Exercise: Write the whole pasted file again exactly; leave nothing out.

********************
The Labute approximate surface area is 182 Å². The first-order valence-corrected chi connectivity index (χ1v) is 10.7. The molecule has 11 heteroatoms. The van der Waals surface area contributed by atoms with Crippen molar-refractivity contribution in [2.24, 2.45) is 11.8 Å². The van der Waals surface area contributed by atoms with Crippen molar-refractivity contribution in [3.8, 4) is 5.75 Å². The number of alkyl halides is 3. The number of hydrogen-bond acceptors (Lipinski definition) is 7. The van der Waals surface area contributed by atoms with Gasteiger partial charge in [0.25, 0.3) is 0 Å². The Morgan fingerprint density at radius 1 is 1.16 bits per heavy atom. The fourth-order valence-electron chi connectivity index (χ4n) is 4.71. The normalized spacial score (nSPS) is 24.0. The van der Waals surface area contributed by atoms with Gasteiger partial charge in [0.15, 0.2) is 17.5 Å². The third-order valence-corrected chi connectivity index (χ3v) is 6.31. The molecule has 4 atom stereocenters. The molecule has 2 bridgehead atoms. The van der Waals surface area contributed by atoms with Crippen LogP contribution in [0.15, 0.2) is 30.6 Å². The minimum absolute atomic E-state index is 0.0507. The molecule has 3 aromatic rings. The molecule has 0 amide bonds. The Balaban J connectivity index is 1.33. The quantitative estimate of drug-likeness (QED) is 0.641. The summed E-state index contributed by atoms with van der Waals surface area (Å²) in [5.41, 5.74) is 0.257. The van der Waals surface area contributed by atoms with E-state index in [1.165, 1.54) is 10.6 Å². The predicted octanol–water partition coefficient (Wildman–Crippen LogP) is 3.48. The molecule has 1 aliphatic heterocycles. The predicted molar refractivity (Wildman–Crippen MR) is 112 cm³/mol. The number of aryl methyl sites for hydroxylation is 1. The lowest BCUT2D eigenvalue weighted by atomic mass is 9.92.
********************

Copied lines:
The Labute approximate surface area is 182 Å². The first-order valence-corrected chi connectivity index (χ1v) is 10.7. The molecule has 11 heteroatoms. The van der Waals surface area contributed by atoms with Crippen molar-refractivity contribution in [2.24, 2.45) is 11.8 Å². The van der Waals surface area contributed by atoms with Crippen molar-refractivity contribution in [3.8, 4) is 5.75 Å². The number of alkyl halides is 3. The number of hydrogen-bond acceptors (Lipinski definition) is 7. The van der Waals surface area contributed by atoms with Gasteiger partial charge in [0.25, 0.3) is 0 Å². The Morgan fingerprint density at radius 1 is 1.16 bits per heavy atom. The fourth-order valence-electron chi connectivity index (χ4n) is 4.71. The normalized spacial score (nSPS) is 24.0. The van der Waals surface area contributed by atoms with Gasteiger partial charge in [0.15, 0.2) is 17.5 Å². The third-order valence-corrected chi connectivity index (χ3v) is 6.31. The molecule has 4 atom stereocenters. The molecule has 2 bridgehead atoms. The van der Waals surface area contributed by atoms with Crippen LogP contribution in [0.15, 0.2) is 30.6 Å². The minimum absolute atomic E-state index is 0.0507. The molecule has 3 aromatic rings. The molecule has 0 amide bonds. The Balaban J connectivity index is 1.33. The quantitative estimate of drug-likeness (QED) is 0.641. The summed E-state index contributed by atoms with van der Waals surface area (Å²) in [5.41, 5.74) is 0.257. The van der Waals surface area contributed by atoms with E-state index in [1.165, 1.54) is 10.6 Å². The predicted octanol–water partition coefficient (Wildman–Crippen LogP) is 3.48. The molecule has 1 aliphatic heterocycles. The predicted molar refractivity (Wildman–Crippen MR) is 112 cm³/mol. The number of aryl methyl sites for hydroxylation is 1. The lowest BCUT2D eigenvalue weighted by atomic mass is 9.92.